By Alicia Nguyen
Transportation Technology and Policy grad students and MobQuesters Sarah Strand and Jamey Volker also contributed to this article.
Each year, just before fall quarter begins, incoming ITS-Davis students embark on the annual road trip, Mobility Quest (MobQuest), led by some of their seasoned peers. They took a six-day, multi-modal adventure—travelling by van, streetcar, bus-rapid transit, bike share, and on foot—from Davis to Portland, Oregon, and back. MobQuest has always been an important way for incoming students to get a sense of ITS-Davis’ interdisciplinary style of integrating all fields of transportation. Since its inception, this ITS-Davis tradition has become a critical opportunity for new ITS students to connect with their peers and dive into real-life transportation policy, and experience first-hand the West Coast’s expansive transportation network.
To kick things off, students were introduced to the transportation planning and policy sphere of California through a meeting on campus with a panel of local, regional and statewide transportation policy experts and leaders—including Janet Dawson (Chief Consultant, California State Assembly Transportation Committee), Chris Ganson (Senior Planner, Governor’s Office of Planning and Research), Kacey Lizon (Planning Manager, Sacramento Area Council of Governments) and Chris Dougherty (Transportation Program Specialist, City of West Sacramento). Students also met Professor John Harvey, Chair of the Transportation Technology and Policy graduate group, who introduced the event. The meeting provided a robust overview of the key California policies and projects to keep an eye on. They include federal and state funding streams, shifting policies to better accommodate non-vehicular modes, planning for automated vehicles, understanding the recently adopted Metropolitan Transportation Plan, and getting a sneak-peek at anticipated streetcar and bridge construction in the coming years. The kick-off event showcased the extensive network of transportation professionals that ITS-Davis has cultivated over its 25 year history.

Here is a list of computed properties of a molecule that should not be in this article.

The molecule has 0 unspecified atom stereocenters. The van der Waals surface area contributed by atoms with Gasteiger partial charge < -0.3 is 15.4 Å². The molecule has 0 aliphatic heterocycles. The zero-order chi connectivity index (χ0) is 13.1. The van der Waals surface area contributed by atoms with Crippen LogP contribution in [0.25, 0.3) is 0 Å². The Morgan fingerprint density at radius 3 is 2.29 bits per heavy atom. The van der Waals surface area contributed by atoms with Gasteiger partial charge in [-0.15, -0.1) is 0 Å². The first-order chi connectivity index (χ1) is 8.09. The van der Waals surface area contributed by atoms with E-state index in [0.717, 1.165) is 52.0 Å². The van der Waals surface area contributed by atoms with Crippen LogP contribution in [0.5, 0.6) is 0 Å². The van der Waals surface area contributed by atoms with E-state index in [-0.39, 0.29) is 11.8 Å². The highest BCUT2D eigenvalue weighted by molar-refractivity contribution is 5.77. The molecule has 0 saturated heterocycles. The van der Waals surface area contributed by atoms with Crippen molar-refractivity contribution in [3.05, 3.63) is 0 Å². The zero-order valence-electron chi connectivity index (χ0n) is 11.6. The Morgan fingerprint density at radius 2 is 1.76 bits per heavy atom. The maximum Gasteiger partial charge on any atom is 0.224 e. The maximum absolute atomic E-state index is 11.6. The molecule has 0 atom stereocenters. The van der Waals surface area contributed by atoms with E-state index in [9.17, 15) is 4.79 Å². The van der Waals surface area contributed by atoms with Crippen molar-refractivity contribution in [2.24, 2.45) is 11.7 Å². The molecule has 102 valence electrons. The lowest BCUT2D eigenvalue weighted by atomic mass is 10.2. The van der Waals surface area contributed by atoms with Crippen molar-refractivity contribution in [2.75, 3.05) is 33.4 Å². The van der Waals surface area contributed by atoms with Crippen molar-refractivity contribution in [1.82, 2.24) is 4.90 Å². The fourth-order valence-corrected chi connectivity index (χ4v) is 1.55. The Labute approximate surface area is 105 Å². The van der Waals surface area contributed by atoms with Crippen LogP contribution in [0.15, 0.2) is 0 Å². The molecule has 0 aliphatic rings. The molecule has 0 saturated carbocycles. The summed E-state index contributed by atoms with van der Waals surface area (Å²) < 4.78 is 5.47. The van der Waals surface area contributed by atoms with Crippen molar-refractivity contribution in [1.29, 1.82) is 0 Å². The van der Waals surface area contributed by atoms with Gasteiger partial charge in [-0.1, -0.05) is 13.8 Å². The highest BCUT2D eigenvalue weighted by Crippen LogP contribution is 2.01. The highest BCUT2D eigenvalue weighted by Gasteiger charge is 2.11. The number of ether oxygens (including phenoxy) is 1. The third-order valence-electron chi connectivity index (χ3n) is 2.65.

Shortly after, they hit the road. MobQuesters made their first stop in Eugene, Oregon, where they learned about local planning efforts from city staff, rode the nationally acclaimed Emerald Express bus rapid transit system, and enjoyed a comprehensive bike tour led by the University of Oregon-based active transportation student advocacy group, LiveMove.
As they made their way from Eugene to Portland, MobQuesters pit-stopped at Seneca Sustainable Energy to learn about how a local sawmill produces and sells energy by harnessing woody-mass by-products as biofuel.
Once in Portland, the ITS-Davis students visited Daimler Trucks North America, where they received a presentation from the director of the Concept Vehicles Group on the Freightliner SuperTruck Challenge—the original 50% freight-efficiency goal, achieving an overall 115% freight-efficiency. Students also watched CEO, Martin Daum bury a time capsule at the site of the company’s new Portland facility, including License Plate 001, for the first licensed automated truck in the United States. (And yes, Daimler showed pictures of the Transformers truck.)
Following a tour of the Port of Portland, MobQuesters embarked on an epic multi-modal, educational scavenger hunt. Teams hunted through parks, redevelopment projects, transit-oriented developments, Union Station, and the Pioneer Courthouse Square by foot, took Portland’s newly minted BIKETOWN bike share for a spin, and rode the Portland Streetcar. Along the way, they stopped at famous Portland landmarks such as Voodoo Donut and Powell’s City of Books, where the ITS-Davis students had no trouble finding Director Dan Sperling’s magnum opus—2009’s acclaimed book, “Two Billion Cars: Driving Toward Sustainability.” In addition to their multimodal transportation tour of the city, the scavenger hunt provided a fun-filled team-building and bonding experience for students. The adventure came to a close over a well-earned dinner at the BridgePort Brewery.